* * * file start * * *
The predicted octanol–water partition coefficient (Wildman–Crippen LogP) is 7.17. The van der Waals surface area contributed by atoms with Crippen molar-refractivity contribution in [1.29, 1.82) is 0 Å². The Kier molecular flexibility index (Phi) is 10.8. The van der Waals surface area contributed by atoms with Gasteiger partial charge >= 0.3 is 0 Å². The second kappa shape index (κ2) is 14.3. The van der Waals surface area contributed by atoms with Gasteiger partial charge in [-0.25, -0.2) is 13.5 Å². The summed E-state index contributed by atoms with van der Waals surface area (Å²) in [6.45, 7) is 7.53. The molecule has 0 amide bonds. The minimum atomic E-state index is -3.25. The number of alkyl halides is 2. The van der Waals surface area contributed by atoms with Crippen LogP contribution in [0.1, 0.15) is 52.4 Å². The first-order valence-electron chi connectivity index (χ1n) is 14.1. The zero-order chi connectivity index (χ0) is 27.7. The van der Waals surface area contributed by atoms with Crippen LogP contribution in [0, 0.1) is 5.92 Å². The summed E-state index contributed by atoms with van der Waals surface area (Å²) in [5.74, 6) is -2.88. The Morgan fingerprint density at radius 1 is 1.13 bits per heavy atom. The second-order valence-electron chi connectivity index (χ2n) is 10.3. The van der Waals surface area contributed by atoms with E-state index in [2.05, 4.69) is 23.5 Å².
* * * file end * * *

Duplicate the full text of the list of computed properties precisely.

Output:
The predicted octanol–water partition coefficient (Wildman–Crippen LogP) is 7.17. The van der Waals surface area contributed by atoms with Crippen molar-refractivity contribution in [1.29, 1.82) is 0 Å². The Kier molecular flexibility index (Phi) is 10.8. The van der Waals surface area contributed by atoms with Gasteiger partial charge >= 0.3 is 0 Å². The second kappa shape index (κ2) is 14.3. The van der Waals surface area contributed by atoms with Gasteiger partial charge in [-0.25, -0.2) is 13.5 Å². The summed E-state index contributed by atoms with van der Waals surface area (Å²) in [6.45, 7) is 7.53. The molecule has 0 amide bonds. The minimum atomic E-state index is -3.25. The number of alkyl halides is 2. The van der Waals surface area contributed by atoms with Crippen LogP contribution in [0.1, 0.15) is 52.4 Å². The first-order valence-electron chi connectivity index (χ1n) is 14.1. The zero-order chi connectivity index (χ0) is 27.7. The van der Waals surface area contributed by atoms with Crippen LogP contribution in [0, 0.1) is 5.92 Å². The summed E-state index contributed by atoms with van der Waals surface area (Å²) in [5.74, 6) is -2.88. The Morgan fingerprint density at radius 1 is 1.13 bits per heavy atom. The second-order valence-electron chi connectivity index (χ2n) is 10.3. The van der Waals surface area contributed by atoms with E-state index in [2.05, 4.69) is 23.5 Å².